How to Write a Resume
Having a good resume is more important now than ever before. Companies often receive hundreds of applications for one job opening, so they use special software to screen each resume to reduce the pile to a more manageable level.
This has two very important implications for job seekers: first, you have to write your resume in a way that will pass through their software successfully; second, hiring managers will still have to read through a lot of resumes, so you need to write it in a way that stands out. Overall, this means you have to make a resume that delicately balances appealing to computer software and also to the human hiring manager.
Sounds like a difficult task, no? Well, we didn’t start a professional resume writing service because it’s easy. Here’s our general guideline on how to write a good resume that has proven to be effective.
There are two main types of resume formats: chronological and functional. The former focuses on your work experience, and is most useful if you’re already established in a given industry. The latter on your relevant professional skills, and is thought to be more useful for those who are inexperienced or changing careers. However, experience has shown us that writing a functional resume is a mistake. If you’re inexperienced, we recommend focusing on your education and training in a chronological format rather than listing your skills.
Regardless of whether you’ll be focusing your resume on your work experience or your education and training, there is a simple structure for resumes that you can follow. Here are the various sections that are usually included in a resume.
This section includes basic contact information: your name, address, phone number, and email address. If you have a personal website or LinkedIn profile, you can include their URLs. However, don’t use the ‘header’ function on Microsoft Word or other word processors, because the screening programs that companies use often fail to recognize them. So despite the fact that the header function might give it a nice looking design, you risk having the software put your resume in the discard pile.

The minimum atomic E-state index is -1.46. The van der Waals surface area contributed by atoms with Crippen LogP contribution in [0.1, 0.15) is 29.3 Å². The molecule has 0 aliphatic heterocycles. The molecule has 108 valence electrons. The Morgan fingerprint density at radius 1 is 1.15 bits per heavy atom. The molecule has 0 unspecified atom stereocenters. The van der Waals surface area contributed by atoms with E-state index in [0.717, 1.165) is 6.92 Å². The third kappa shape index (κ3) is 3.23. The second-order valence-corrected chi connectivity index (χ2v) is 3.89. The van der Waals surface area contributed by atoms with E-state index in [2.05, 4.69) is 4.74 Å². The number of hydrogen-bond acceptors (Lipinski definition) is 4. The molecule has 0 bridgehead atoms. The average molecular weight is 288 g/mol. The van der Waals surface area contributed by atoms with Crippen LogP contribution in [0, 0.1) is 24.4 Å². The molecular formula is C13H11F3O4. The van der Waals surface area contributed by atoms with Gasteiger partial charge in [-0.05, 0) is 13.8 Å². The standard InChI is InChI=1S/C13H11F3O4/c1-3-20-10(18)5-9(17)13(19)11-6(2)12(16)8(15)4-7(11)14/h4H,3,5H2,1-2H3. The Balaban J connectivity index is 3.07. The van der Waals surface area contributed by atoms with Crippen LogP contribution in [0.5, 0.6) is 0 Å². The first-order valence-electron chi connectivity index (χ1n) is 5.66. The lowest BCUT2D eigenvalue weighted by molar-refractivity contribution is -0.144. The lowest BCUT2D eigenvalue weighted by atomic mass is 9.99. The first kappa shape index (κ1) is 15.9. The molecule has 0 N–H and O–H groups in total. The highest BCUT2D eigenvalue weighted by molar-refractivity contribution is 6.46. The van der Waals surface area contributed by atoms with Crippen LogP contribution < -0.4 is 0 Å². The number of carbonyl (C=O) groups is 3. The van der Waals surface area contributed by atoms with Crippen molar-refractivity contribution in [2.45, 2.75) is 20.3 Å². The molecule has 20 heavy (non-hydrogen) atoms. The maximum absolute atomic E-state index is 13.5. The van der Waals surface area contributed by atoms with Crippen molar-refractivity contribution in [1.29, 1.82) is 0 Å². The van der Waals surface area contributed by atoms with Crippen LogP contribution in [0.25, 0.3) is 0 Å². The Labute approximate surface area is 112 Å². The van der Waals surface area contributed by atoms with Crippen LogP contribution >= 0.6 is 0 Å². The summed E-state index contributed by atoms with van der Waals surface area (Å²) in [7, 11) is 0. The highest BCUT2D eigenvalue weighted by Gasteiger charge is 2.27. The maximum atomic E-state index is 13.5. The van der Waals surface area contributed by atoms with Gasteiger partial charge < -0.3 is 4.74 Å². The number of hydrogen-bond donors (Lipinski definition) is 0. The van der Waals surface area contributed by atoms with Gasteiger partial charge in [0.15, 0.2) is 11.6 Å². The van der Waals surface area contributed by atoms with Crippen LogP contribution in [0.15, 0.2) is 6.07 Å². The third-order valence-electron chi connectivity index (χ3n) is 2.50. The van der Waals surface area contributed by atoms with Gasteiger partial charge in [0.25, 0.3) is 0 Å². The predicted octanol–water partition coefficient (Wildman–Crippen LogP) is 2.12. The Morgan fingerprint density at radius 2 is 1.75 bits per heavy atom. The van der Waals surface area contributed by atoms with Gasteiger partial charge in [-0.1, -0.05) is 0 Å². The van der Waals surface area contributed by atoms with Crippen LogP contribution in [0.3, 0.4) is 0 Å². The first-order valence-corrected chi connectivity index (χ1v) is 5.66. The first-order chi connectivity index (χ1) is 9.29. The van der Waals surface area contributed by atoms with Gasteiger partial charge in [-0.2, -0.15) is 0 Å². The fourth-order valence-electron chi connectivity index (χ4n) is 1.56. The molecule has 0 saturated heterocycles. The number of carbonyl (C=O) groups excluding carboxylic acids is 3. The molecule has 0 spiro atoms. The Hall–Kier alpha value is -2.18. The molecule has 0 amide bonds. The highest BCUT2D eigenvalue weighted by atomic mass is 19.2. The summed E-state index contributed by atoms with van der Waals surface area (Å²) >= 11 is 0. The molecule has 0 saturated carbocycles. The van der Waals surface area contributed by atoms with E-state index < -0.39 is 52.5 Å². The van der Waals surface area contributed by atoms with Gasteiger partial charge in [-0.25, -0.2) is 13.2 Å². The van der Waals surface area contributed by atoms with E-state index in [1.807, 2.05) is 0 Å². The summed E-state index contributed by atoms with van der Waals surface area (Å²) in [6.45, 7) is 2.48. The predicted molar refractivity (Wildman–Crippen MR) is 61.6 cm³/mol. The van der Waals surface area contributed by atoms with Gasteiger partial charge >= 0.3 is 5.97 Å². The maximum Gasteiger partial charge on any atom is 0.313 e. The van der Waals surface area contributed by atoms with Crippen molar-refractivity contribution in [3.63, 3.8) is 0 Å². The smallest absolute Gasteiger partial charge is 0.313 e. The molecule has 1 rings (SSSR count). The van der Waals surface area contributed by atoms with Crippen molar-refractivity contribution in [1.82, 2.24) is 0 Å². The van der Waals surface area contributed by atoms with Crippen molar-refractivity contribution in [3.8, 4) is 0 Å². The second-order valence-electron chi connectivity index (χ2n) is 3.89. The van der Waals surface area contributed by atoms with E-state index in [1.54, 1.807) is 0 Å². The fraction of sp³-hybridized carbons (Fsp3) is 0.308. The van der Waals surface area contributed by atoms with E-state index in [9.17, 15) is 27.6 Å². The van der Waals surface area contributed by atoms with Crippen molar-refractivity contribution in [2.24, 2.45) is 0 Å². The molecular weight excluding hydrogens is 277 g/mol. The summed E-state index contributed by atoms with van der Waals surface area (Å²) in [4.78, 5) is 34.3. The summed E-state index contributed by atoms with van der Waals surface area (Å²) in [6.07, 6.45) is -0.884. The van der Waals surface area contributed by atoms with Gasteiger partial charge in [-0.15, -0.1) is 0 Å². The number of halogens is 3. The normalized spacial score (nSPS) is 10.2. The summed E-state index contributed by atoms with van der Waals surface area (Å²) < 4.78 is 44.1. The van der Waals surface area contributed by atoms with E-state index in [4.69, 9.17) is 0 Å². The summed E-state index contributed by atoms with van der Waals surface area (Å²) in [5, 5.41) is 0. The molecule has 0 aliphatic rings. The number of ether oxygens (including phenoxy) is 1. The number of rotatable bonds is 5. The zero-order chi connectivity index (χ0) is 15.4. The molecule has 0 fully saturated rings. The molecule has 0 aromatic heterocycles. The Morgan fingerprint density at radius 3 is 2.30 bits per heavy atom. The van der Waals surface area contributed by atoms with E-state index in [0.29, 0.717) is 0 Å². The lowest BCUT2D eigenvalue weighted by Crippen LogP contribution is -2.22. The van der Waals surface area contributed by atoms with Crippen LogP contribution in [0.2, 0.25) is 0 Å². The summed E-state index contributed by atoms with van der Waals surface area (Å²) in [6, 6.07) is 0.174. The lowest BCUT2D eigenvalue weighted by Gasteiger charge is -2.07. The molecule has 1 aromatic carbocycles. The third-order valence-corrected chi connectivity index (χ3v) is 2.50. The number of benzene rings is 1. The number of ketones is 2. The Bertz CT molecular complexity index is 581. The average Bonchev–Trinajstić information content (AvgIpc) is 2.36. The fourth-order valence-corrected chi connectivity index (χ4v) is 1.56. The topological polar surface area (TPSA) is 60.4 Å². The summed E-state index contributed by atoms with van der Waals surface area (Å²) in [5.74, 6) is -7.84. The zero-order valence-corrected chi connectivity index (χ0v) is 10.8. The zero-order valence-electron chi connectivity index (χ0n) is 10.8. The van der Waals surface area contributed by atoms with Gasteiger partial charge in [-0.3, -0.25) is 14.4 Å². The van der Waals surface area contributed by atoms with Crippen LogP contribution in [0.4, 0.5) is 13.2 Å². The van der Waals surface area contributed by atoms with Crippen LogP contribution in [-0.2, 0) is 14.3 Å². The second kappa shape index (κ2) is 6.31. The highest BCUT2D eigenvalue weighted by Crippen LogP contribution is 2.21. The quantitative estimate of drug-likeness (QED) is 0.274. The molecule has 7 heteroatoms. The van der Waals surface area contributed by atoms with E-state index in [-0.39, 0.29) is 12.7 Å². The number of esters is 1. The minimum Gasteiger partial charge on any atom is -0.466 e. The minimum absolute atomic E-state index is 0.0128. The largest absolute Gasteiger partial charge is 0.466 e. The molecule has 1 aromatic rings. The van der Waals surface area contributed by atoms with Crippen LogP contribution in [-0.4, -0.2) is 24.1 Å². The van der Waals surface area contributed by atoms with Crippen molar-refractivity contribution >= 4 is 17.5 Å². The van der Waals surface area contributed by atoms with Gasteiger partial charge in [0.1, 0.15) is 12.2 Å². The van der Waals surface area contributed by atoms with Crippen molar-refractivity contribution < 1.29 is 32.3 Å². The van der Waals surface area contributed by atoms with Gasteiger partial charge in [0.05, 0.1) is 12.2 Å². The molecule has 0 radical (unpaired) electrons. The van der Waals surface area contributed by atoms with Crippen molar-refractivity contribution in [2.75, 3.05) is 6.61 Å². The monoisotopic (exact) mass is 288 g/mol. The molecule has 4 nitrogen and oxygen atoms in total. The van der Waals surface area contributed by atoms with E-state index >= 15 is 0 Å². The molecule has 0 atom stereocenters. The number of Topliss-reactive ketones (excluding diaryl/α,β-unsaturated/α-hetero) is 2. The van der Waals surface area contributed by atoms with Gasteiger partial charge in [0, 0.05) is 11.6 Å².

Resume summary statement
Most resumes have some kind of introductory block of text that comes below the header. In the past, this was commonly in the form of an objective statement, which would involve what your objective is as a job seeker – more simply, what kind of job you’re looking for and what you want out of it.
However, we advise that you shelve objective statements and use a value statement instead. So rather than saying what you want out of the job, you should make a quick, overall account of your main strengths as an employee: what profession in the industry you’re focused on, how much experience you have in that field, a basic rundown of your education, and one or two significant achievements to catch the hiring manager’s attention.
This section can also be called “Major Strengths” or “Areas of Expertise”.
This is a list of the skills you have that are relevant to the job you’re applying for. If you want to know what skills you should really emphasize, take a close look at the job listing to see if they mention any specifically. Structure the list with bullets so it’s easier to read for the hiring manager.
Resume work experience
This is where your ‘career history’ or ‘professional experience’ should be listed in chronological order, starting with the most recent example. For each entry, give your job title, the start and end date, a quick summary of what your tasks were, and a quick list of your most significant achievements.
Resume education section
We advise that if you have experience within your industry, you should confine your education section to listing professional development courses and general formal education information at the bottom of your resume. There is no need to give a detailed account of your activities while at a university or college, as the professional experience you have will be far more impressive to the hiring manager. All you need to do is mention from what school you graduated and what degree, diploma or certificate you obtained.
However, if you find yourself in the position where you have little to no experience to speak of, we suggest that you flip it around so your education is ahead of your experience. In this scenario, you should also give a much more detailed account of your coursework, major projects, internships, extra-curricular activities, and so on. However, it’s important to limit what you include to what is relevant to the job you’re applying for.
Like objective statements, this is a section that in times past was very common to include on resumes. Now, however, the vast majority won’t include “references available upon request” on their resume. This is because references are no longer considered to be an optional afterthought by employers – it is expected of you to bring a separate page with a list of your references and their contact information. It would therefore be both redundant and a waste of space to include them on your resume.